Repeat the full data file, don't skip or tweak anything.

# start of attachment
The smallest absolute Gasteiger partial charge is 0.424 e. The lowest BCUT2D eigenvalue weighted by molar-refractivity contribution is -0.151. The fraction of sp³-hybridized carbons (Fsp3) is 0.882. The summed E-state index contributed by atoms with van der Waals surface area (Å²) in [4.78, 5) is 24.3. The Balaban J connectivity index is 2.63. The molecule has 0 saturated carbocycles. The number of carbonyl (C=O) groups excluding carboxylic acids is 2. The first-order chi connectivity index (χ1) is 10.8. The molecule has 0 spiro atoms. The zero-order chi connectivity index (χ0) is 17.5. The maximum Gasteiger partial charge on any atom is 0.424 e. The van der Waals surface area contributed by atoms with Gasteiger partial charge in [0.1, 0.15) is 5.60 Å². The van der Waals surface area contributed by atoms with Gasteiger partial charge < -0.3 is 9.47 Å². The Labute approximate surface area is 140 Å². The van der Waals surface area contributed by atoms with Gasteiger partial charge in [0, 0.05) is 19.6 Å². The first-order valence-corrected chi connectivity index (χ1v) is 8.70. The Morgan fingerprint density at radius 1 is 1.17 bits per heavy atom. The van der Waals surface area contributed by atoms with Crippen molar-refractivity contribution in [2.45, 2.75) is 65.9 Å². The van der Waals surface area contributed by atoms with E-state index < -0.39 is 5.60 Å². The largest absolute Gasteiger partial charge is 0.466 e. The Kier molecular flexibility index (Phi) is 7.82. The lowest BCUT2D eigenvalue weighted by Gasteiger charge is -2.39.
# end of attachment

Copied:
The smallest absolute Gasteiger partial charge is 0.424 e. The lowest BCUT2D eigenvalue weighted by molar-refractivity contribution is -0.151. The fraction of sp³-hybridized carbons (Fsp3) is 0.882. The summed E-state index contributed by atoms with van der Waals surface area (Å²) in [4.78, 5) is 24.3. The Balaban J connectivity index is 2.63. The molecule has 0 saturated carbocycles. The number of carbonyl (C=O) groups excluding carboxylic acids is 2. The first-order chi connectivity index (χ1) is 10.8. The molecule has 0 spiro atoms. The zero-order chi connectivity index (χ0) is 17.5. The maximum Gasteiger partial charge on any atom is 0.424 e. The van der Waals surface area contributed by atoms with Gasteiger partial charge in [0.1, 0.15) is 5.60 Å². The van der Waals surface area contributed by atoms with Gasteiger partial charge < -0.3 is 9.47 Å². The Labute approximate surface area is 140 Å². The van der Waals surface area contributed by atoms with Gasteiger partial charge in [0, 0.05) is 19.6 Å². The first-order valence-corrected chi connectivity index (χ1v) is 8.70. The Morgan fingerprint density at radius 1 is 1.17 bits per heavy atom. The van der Waals surface area contributed by atoms with Crippen molar-refractivity contribution in [2.45, 2.75) is 65.9 Å². The van der Waals surface area contributed by atoms with E-state index < -0.39 is 5.60 Å². The largest absolute Gasteiger partial charge is 0.466 e. The Kier molecular flexibility index (Phi) is 7.82. The lowest BCUT2D eigenvalue weighted by Gasteiger charge is -2.39.